The company has also begun a practice of putting nutritional information for all menu items on the reverse of their tray liners and printing nutritional labeling on the packaging of its food items.
As part of a broader industry concession to the US Federal Trade Commission, on July 18, 2007, McDonald's agreed to limiting its advertisements directed to the under-12 demographic to two Happy Meals "containing less than 600 calories, and derive no more than 35 percent of calories from fat, and have no more than 35 percent of the recommended daily sugar intake."
In a bid to tap into growing consumer interest in the provenance of food, the company has also switched its supply of both coffee beans and milk. McDonald's coffee is now brewed from beans taken from stocks that have been certified by the conservation group the Rainforest Alliance. Similarly, milk supplies used for its hot drinks and milkshakes have been switched to organic sources which could account for five percent of the UK's organic milk output.
In other cases, the firm has shown itself ready to adjust its business practices. When environmentally damaging packaging and waste produced by the company's restaurants became a public concern, McDonald's started a joint project with Friends of the Earth to eliminate the use of polystyrene containers, only in the United States, and to reduce the amount of waste produced.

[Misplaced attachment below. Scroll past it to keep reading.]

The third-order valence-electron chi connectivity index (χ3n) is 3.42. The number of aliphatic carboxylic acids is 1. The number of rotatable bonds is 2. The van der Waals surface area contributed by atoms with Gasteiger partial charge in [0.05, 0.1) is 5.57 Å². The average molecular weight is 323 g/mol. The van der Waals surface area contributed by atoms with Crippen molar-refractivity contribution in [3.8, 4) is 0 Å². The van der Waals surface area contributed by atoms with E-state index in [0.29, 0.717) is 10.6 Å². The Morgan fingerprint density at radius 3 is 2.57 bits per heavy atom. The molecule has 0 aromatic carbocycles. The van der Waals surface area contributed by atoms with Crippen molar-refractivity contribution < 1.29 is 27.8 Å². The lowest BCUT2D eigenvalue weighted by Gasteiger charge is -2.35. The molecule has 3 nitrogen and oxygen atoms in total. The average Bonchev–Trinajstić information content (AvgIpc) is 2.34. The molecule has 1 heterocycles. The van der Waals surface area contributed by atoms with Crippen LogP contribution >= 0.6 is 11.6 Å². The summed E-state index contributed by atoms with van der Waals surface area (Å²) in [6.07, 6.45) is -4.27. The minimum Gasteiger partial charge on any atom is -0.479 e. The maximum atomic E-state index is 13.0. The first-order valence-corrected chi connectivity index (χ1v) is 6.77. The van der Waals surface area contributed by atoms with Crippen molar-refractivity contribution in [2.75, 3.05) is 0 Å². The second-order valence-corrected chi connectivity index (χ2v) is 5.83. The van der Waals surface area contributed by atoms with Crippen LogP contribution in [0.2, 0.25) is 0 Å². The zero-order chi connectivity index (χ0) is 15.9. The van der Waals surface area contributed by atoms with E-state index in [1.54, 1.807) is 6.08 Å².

- ↑ Letter from McDonald's headquarters claiming fries are vegetarian Retrieved November 8, 2007.
- ↑ McDonald's is moving towards eliminating trans fats www.bantransfats.com. Retrieved November 8, 2007.
- ↑ McDonald's milk goes organic www.fwi.co.uk. Retrieved November 8, 2007.
- Kroc, Ray, and Robert Anderson. Grinding It Out: The Making of McDonald's. Chicago: H. Regnery, 1977. ISBN 9780809282593
- Love, John F. McDonald's Behind the Arches. Toronto: Bantam Books, 1986. ISBN 9780553051278
- Schlosser, Eric. Fast Food Nation: The Dark Side of the All-American Meal. Boston: Houghton Mifflin, 2001. ISBN 9780395977897
- Spurlock, Morgan. Don't Eat This Book: Fast Food and the Supersizing of America. New York: G. P. Putnam's Sons, 2005. ISBN 9780399152603
- Watson, James L. Golden Arches East: McDonald's in East Asia. Stanford, Calif: Stanford University Press, 1997. ISBN 9780804732079